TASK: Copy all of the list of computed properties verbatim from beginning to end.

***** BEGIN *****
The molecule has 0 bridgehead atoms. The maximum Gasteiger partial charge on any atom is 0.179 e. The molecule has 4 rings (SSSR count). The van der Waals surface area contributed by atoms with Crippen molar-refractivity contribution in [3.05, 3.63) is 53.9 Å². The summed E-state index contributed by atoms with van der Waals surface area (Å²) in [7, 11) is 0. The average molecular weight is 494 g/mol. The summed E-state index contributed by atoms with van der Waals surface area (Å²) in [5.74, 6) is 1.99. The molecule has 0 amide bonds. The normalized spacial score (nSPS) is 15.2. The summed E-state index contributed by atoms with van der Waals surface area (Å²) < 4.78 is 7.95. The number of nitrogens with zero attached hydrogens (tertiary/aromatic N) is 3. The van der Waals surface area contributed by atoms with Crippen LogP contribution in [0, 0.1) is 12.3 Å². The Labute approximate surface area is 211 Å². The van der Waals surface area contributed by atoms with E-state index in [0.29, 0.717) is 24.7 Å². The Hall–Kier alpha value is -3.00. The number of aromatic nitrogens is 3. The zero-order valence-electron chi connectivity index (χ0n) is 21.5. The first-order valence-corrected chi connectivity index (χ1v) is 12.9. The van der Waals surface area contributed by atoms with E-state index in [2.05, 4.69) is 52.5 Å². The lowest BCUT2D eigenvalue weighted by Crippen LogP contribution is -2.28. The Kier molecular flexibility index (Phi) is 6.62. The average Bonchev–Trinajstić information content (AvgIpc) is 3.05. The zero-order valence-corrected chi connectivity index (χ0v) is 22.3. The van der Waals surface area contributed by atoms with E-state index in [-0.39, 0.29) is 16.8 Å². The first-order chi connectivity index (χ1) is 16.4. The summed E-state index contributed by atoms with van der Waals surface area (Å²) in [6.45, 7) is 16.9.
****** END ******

The molecule has 0 bridgehead atoms. The maximum Gasteiger partial charge on any atom is 0.179 e. The molecule has 4 rings (SSSR count). The van der Waals surface area contributed by atoms with Crippen molar-refractivity contribution in [3.05, 3.63) is 53.9 Å². The summed E-state index contributed by atoms with van der Waals surface area (Å²) in [7, 11) is 0. The average molecular weight is 494 g/mol. The summed E-state index contributed by atoms with van der Waals surface area (Å²) in [5.74, 6) is 1.99. The molecule has 0 amide bonds. The normalized spacial score (nSPS) is 15.2. The summed E-state index contributed by atoms with van der Waals surface area (Å²) < 4.78 is 7.95. The number of nitrogens with zero attached hydrogens (tertiary/aromatic N) is 3. The van der Waals surface area contributed by atoms with Crippen LogP contribution in [0, 0.1) is 12.3 Å². The Labute approximate surface area is 211 Å². The van der Waals surface area contributed by atoms with E-state index in [0.29, 0.717) is 24.7 Å². The Hall–Kier alpha value is -3.00. The number of aromatic nitrogens is 3. The zero-order valence-electron chi connectivity index (χ0n) is 21.5. The first-order valence-corrected chi connectivity index (χ1v) is 12.9. The van der Waals surface area contributed by atoms with E-state index in [2.05, 4.69) is 52.5 Å². The lowest BCUT2D eigenvalue weighted by Crippen LogP contribution is -2.28. The Kier molecular flexibility index (Phi) is 6.62. The average Bonchev–Trinajstić information content (AvgIpc) is 3.05. The zero-order valence-corrected chi connectivity index (χ0v) is 22.3. The van der Waals surface area contributed by atoms with E-state index in [-0.39, 0.29) is 16.8 Å². The first-order chi connectivity index (χ1) is 16.4. The summed E-state index contributed by atoms with van der Waals surface area (Å²) in [6.45, 7) is 16.9.